Can Attorneys Use LPAs To Make Gifts?
Can attorneys use LPAs to make gifts from a donor’s money?
We regularly receive questions about this issue, unfortunately, some attorneys act first and ask questions later – usually when they find they’ve landed in difficulty.
Is there any power for attorneys to use LPAs to make gifts?
The starting point for discussing any decision-making on behalf of people with mental incapacity is the Mental Capacity Act 2005 (MCA 2005). The Act deals specifically with the extent of an attorney’s authority to make gifts.
Does the gift pass the reasonableness test?
Giving away a donor’s assets may be permitted if the circumstances are reasonable. Basically, attorneys have statutory authority to make certain kinds of gifts from a donor’s assets in some situations but only if the value of the gift is not unreasonable having taken into account all of the circumstances, particularly the total value of the donor’s estate.
“Gifts from a donor’s assets may be permitted if the circumstances are reasonable.”
Gifts can be made by attorneys on what the Act refers to as “customary occasions” i.e. birthdays, marriages, anniversaries etc or as the Act says, “occasions on which presents are customarily given within families or among friends or associates.” The Act makes clear that even gifts falling within the definition of “customary occasions” are subject to any conditions or restrictions the donor imposed in the power of attorney document.
Gifts for tax planning purposes
It’s not uncommon for attorneys to consider making gifts to use the donor’s annual IHT allowance of £3,000 and although inheritance tax planning can be a perfectly legitimate aim, gifts for that purpose do not fall within the “customary occasions” limits permitted under the Act.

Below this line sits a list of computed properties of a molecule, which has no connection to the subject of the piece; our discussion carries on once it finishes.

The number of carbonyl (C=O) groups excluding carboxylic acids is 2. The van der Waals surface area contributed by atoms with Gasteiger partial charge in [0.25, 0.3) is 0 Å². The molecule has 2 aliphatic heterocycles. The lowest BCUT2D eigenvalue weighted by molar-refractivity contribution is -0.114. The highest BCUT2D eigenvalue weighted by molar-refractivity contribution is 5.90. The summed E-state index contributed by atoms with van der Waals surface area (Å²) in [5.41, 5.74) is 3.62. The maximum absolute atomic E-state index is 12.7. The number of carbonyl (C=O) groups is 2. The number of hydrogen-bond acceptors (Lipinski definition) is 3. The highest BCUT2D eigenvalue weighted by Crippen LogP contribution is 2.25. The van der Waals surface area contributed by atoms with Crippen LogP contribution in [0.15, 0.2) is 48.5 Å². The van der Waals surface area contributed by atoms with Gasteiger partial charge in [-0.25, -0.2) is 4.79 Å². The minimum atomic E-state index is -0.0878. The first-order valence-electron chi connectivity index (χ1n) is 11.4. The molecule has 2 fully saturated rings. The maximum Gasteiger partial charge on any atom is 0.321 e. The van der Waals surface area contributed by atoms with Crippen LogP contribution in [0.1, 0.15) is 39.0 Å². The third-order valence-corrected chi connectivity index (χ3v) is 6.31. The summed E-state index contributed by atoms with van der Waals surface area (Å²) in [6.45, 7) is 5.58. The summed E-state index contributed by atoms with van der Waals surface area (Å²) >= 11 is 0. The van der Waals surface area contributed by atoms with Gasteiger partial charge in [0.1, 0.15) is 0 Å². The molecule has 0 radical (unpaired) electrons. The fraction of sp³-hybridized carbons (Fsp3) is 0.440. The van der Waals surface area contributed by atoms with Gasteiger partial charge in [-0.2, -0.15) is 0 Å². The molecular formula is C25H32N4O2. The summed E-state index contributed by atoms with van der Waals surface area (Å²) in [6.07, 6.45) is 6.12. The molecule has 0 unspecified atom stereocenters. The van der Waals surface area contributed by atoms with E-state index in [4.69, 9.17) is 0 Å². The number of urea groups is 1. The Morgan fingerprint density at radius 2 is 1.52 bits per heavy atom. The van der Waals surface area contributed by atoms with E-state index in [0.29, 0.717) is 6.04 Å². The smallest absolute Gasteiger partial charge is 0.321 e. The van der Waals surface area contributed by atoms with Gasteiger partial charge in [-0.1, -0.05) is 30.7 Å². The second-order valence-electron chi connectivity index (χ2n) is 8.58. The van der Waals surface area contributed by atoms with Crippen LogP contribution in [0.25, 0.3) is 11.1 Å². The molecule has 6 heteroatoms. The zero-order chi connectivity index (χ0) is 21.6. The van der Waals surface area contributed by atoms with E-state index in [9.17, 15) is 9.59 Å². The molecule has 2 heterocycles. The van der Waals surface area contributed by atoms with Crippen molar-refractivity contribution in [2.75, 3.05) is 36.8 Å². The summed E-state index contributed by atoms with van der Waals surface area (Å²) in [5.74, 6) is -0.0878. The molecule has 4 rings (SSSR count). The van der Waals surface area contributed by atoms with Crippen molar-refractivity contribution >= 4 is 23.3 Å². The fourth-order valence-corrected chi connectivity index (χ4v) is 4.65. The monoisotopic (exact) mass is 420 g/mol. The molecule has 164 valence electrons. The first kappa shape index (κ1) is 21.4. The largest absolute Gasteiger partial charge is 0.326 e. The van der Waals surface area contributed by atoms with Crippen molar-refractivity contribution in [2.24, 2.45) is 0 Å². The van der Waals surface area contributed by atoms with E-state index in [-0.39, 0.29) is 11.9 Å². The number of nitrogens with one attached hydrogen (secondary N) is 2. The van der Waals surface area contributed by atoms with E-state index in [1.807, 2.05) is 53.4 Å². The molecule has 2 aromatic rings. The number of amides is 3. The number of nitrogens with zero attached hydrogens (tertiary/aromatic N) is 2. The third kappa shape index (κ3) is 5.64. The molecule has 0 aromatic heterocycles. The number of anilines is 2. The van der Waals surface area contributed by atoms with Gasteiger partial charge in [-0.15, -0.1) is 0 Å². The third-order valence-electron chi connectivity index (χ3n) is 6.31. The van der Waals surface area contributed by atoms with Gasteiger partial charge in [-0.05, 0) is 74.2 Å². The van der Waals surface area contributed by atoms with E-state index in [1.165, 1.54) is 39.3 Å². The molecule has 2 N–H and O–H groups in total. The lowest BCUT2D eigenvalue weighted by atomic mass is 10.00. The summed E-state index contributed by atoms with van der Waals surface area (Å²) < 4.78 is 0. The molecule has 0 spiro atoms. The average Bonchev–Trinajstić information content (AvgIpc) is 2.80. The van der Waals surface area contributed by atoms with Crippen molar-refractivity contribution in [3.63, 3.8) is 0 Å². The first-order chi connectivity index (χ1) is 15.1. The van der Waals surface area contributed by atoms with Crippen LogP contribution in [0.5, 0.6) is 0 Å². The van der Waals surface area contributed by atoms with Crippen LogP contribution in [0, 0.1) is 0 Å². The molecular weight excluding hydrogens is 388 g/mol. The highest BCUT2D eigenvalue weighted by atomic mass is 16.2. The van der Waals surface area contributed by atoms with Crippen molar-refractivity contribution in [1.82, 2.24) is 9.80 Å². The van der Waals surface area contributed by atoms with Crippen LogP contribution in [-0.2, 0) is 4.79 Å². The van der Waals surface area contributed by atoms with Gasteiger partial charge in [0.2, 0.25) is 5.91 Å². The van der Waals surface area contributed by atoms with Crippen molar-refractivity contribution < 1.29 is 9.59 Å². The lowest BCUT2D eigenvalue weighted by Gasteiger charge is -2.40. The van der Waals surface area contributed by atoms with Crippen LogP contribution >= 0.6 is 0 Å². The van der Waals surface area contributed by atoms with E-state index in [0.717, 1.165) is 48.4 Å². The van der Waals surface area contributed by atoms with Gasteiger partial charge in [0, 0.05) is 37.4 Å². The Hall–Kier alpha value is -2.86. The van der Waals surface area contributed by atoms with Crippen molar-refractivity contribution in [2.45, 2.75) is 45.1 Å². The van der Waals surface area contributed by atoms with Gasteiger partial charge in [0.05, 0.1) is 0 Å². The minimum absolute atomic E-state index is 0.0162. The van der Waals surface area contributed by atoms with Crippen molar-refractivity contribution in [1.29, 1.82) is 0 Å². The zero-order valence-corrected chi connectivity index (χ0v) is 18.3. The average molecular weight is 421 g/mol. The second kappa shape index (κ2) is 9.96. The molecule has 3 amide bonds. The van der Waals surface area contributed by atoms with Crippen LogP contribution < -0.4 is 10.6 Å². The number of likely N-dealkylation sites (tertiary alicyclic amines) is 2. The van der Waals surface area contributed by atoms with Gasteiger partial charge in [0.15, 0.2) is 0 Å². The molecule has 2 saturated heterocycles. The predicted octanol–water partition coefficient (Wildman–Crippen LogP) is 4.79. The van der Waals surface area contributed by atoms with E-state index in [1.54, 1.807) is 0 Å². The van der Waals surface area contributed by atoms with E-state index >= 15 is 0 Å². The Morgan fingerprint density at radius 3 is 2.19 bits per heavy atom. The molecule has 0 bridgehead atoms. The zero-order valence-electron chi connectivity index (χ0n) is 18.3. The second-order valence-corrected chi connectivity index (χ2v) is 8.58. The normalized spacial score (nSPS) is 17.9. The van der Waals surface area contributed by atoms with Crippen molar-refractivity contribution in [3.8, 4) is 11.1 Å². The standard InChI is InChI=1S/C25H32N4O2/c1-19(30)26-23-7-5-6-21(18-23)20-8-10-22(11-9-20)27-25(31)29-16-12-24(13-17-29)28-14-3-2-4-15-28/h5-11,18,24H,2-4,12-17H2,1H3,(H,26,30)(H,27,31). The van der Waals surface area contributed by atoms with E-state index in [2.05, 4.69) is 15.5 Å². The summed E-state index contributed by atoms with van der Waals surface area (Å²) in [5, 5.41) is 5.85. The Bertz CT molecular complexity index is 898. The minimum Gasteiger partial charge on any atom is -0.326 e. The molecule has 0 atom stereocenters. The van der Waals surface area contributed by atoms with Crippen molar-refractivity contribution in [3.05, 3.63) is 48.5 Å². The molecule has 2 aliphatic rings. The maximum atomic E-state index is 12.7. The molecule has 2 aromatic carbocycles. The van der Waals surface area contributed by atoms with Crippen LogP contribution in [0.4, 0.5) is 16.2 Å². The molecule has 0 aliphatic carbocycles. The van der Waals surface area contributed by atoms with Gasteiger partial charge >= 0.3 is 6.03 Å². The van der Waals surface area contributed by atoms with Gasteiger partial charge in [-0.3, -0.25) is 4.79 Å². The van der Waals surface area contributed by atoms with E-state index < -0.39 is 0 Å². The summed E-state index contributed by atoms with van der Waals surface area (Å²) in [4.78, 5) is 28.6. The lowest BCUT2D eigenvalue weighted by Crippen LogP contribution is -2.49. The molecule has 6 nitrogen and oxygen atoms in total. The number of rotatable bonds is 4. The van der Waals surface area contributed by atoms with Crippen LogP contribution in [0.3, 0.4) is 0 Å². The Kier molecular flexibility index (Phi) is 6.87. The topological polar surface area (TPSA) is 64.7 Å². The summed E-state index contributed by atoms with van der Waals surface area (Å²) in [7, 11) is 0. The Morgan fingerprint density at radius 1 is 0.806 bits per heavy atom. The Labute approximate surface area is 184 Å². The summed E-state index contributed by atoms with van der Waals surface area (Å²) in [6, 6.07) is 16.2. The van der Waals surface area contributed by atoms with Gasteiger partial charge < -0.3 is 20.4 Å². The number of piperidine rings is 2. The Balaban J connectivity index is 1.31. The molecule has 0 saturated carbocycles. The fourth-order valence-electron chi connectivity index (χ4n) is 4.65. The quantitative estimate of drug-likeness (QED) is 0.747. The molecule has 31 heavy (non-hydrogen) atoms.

What if the attorneys believe the gift would be what the donor would have wanted?
Gifts that don’t fall within the permitted limits set out in the MCA 2005 must be authorised by the Court of Protection. Attorneys who go ahead and use donors’ assets to make gifts without obtaining the authority of the court could find their appointment being revoked. The court will look very closely at all the circumstances before allowing attorneys to make gifts and last year the Court of Protection ruled on 2 important cases that have implications for attorneys making gifts: Re Buckley* and Re GM**.
In the Re Buckley case attorneys were reminded that they have a number of responsibilities which include:
>> Keeping the donor’s money and property entirely separate from their own or any third party’s;
>> A duty to apply to the Court of Protection for sanction to make any gifts that do not fall within the scope of s12 MCA 2005 and;
>> Making sure they are aware of the laws regarding their role before they act – ignorance is no excuse.
The Re GM case related to court appointed deputies who made gifts to themselves, their families and friends and some charities, all without the prior authority of the court. The court considered whether the parties had stepped over a “reasonableness threshold”.
Is the gift in the best interests of the incapacitated person?
It was said that the reasonableness threshold differs from case to case but in every situation the paramount consideration must be whether making the gift is in the incapacitated person’s best interests. To determine this the court considers various issues including whether the incapacitated person was in the habit of making gifts of that nature and the value of all their assets. The court decided in this case that the gifts were completely out of character and exceeded the reasonableness threshold. The deputies were ordered to repay £204,459.74.
What should attorneys (or deputies) do before making gifts?
Using someone else’ money or property to make gifts of any amount is always something that should be done with great caution.
Assessing all the circumstances is vital and the decision-maker should draw up a list of considerations against which to benchmark the proposed gift.The simple answer is, if in doubt either don’t do it or get the court to sanction the gift first.
*Re Buckley: The Public Guardian v C COPLR 39
** Re GM:MJ and JM v The Public Guardian (2013) EWHC 2966 (COP) (2013) MHLO 44